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Primary Immunodeficiency Diseases

Incidence  |  Description  |  Symptoms  |  Diagnosis  |  Treatment  |  Prognosis  |  Prevention


IgG Subclass Deficiency

Incidence

The incidence of this fairly common primary immune disorder is not yet known. However, no epidemiological studies have been conducted to determine its prevalence in any defined population.

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Disease Description

IgG Subclass Deficiency occurs when there is an imbalance of the IgG subclasses with one or more subclasses being deficient. The overall level of IgG can be normal, but individual subclass levels may be higher or lower than normal.

These individuals may have increased susceptibility to infection and have a history of frequent bacterial and viral infections since childhood, low or normal serum gammaglobulin levels, and selective deficiencies of IgG subclasses 1, 2, 3, or 4. However, there are many cases of IgG deficiency in healthy individuals.

The cause of IgG Subclass Deficiency is generally unknown. A few cases arising from a partial gene deletion have been identified. Subclass deficiency may be associated with IgA deficiency, or ataxia-telangiectasia (irregularities or failure of muscle coordination affecting the eyes and skin; frequent respiratory infections and immunodeficiency, re. Louis Bar Syndrome), and may be more common in families where Common Variable immunodeficiency is found.

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Clinical Signs and Symptoms

Patients with clinical symptoms usually present with a history of frequent infections involving the respiratory tract such as otitis media (ear infection), sinusitis, bronchitis, or pneumonia. The causes of these infections are often found to be encapsulated (closed in a sheath) bacteria such as Hemophilus influenzae and Streptococcus pneumonia, especially in the case of an IgG2 deficiency. Lung function impairment and bronchiectasis (widening and scaring of airways) also have been reported in some patients. Some patients develop autoimmunity (immunity to the body's own tissues). Clinical presentation of these patients appears to vary according to the type of IgG Subclass deficiency which is present.

IgG2 deficient patients may have a poor response to some vaccines, such as the pneumococcal or the Hemophilus influenzae vaccines.

Since infants have little IgG at birth and the amount of IgG increases over the first few years of life to approach adult levels at about age 2, it is logical that the levels of the IgG subclass increase also. But this happens at a different rate for each child, thus, for infants and children, the "normal" range for IgG subclasses is very broad. A young child of one or two can have lower than normal levels of one or more IgG subclasses, but then later have entirely normal levels. IgG2 deficiency is the most common subclass deficiency in early childhood while IgG3 deficiency is the most common in adults.

While a deficiency of one subclass may be noted, this does not necessarily mean that a biologically important defect is present. What is important is that enough active binding antibody is found in the blood. This can be determined by measuring the levels of antibody to various vaccine agents (diphtheria, tetanus, measles, pneumococci, etc.) and by purposefully immunizing to determine how much response is made. Another issue is that IgG Subclass values may vary from laboratory to laboratory and deficiency of a given subclass may not correlate with clinical disease.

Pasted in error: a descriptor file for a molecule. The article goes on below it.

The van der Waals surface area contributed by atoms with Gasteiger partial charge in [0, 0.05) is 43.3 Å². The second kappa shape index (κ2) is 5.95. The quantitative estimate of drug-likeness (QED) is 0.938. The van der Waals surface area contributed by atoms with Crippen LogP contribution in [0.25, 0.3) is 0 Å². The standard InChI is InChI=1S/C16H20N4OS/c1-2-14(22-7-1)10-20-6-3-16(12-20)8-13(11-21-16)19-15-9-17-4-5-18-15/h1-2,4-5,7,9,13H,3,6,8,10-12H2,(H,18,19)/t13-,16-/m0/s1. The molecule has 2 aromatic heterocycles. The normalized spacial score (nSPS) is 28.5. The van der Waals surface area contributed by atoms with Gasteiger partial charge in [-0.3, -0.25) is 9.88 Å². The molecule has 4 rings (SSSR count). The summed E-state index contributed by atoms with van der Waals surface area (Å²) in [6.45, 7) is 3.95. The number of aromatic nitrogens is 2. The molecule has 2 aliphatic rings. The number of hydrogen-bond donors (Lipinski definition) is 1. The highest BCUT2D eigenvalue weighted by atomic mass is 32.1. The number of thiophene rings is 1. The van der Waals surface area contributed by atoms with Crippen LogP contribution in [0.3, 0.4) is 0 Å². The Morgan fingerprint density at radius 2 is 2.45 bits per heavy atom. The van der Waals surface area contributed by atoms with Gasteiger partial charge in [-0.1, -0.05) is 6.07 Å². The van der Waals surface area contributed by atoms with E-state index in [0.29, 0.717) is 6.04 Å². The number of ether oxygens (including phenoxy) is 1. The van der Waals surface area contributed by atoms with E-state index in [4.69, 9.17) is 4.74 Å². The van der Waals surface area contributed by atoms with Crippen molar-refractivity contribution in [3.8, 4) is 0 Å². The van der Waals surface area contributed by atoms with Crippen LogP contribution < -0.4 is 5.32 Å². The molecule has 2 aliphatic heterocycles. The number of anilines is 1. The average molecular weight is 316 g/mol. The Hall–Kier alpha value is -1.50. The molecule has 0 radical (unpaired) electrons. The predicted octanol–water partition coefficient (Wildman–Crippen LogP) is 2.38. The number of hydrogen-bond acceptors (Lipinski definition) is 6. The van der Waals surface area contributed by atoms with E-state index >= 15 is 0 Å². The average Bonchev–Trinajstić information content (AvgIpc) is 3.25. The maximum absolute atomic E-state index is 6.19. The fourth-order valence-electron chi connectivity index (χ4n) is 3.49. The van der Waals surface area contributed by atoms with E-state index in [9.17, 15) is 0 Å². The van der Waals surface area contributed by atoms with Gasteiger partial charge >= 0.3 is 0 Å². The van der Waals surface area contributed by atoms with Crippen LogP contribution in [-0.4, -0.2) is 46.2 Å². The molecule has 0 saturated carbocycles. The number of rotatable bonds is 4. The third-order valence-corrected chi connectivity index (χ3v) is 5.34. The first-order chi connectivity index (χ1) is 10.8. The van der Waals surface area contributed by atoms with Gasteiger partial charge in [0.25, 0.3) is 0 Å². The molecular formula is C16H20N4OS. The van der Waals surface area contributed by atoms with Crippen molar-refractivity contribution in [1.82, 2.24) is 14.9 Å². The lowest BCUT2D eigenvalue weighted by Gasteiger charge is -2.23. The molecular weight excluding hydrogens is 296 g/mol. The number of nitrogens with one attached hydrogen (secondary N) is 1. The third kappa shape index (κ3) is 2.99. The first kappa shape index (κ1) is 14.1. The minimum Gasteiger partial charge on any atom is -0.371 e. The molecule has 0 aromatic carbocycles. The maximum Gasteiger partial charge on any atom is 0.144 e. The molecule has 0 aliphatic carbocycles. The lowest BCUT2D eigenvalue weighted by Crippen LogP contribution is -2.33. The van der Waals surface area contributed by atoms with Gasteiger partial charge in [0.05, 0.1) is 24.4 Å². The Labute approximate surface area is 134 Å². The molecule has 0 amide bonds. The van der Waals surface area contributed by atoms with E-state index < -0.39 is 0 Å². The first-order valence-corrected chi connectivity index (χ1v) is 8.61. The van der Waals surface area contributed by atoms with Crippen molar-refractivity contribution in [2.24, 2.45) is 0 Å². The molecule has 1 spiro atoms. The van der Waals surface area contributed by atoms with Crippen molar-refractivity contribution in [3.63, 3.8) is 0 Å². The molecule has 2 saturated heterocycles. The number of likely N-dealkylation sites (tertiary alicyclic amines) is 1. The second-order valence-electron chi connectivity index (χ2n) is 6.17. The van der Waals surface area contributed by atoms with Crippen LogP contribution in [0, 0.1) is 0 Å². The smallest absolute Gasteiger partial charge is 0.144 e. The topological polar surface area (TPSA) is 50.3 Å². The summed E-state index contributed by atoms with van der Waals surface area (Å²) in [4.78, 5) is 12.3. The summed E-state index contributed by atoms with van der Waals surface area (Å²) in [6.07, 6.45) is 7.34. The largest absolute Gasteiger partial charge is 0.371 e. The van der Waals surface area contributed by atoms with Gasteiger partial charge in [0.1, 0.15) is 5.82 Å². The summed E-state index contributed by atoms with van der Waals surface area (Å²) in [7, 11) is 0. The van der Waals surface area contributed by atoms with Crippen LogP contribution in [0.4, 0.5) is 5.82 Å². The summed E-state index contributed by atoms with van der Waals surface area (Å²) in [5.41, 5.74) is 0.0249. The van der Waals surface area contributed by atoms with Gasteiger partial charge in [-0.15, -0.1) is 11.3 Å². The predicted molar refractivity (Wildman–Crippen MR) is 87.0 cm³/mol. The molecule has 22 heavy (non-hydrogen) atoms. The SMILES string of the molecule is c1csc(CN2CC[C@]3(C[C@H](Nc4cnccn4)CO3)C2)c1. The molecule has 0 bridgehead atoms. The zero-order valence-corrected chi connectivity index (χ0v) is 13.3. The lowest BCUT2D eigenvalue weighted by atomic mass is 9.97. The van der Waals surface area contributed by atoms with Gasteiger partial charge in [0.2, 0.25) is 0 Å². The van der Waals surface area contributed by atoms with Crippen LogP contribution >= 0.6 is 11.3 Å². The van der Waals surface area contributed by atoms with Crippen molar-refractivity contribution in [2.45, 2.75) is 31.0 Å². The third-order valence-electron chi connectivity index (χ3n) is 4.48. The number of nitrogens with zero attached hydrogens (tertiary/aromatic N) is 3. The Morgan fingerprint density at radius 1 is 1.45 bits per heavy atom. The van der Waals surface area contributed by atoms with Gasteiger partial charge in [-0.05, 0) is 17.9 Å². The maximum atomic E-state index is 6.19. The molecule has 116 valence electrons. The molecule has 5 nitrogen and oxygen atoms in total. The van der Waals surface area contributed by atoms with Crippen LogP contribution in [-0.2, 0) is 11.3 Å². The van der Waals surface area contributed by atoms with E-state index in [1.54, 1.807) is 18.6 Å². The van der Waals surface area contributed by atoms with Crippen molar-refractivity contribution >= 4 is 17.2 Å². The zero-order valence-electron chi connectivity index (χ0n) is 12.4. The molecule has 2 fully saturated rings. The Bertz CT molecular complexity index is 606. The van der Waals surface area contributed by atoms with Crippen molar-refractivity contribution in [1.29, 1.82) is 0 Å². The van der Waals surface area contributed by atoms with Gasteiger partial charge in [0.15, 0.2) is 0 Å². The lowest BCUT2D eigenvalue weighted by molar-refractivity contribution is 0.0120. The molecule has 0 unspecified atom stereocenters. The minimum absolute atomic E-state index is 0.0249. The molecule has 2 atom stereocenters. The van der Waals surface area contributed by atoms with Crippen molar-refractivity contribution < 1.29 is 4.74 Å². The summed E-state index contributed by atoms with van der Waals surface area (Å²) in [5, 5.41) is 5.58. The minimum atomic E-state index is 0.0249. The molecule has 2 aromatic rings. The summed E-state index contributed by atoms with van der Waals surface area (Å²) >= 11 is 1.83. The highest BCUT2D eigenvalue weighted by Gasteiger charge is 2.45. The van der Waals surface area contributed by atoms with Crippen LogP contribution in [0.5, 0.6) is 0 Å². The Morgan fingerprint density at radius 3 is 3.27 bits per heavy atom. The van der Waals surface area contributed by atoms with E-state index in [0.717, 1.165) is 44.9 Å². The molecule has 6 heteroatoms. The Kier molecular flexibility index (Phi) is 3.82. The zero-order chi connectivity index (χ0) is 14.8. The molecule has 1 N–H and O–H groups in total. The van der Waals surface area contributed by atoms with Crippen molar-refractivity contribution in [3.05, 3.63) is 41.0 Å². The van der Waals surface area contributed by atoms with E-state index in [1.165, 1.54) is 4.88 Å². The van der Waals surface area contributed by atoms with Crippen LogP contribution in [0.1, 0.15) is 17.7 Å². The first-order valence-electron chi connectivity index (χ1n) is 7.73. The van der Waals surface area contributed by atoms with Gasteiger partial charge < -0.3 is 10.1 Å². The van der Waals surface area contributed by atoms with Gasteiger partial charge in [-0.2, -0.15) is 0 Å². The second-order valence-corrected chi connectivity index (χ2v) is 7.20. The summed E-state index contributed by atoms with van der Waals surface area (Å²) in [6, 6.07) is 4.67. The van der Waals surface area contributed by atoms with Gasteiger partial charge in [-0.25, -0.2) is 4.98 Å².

Various minor abnormalities of B- and T- lymphocyte level and function also have been reported.

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Diagnosis

The method of choice for diagnosing IgG Subclass Deficiency is radial immunodiffusion, ELISA, radioimmune assays, or other methods. Test results also vary from one laboratory to another despite careful control of reagents and methodology, and no uniform methods are established. Most important is determining response to vaccines; if a person with an IgG2 subclass defect has a poor response to pneumococcal vaccine; a true antibody defect is present.

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Treatment

Gammaglobulin prophylaxis has been shown in some studies to reduce the number of infections and courses of antibiotics for patients who have substantial IgG2 Subclass Deficiency and poor response to bacterial vaccines. Dosages range from 200 to 400 mg/kg, given once every 3 or 4 weeks. Unless a clear deficit of antibody is documented (by measuring the amounts of antibody in the blood before and after vaccination, for example), it is doubtful that immunoglobulin treatment is warranted.

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Prognosis

Unknown.

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Prevention

Unknown.

If you or your physician would like additional information on this disease please click here.

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Disclaimer: The information contained on these pages is not intended to provide specific medical advice; rather it is intended for informational purposes only, in order to provide a better understanding of these diseases. Please consult with a qualified physician for diagnosis and answers to your questions.

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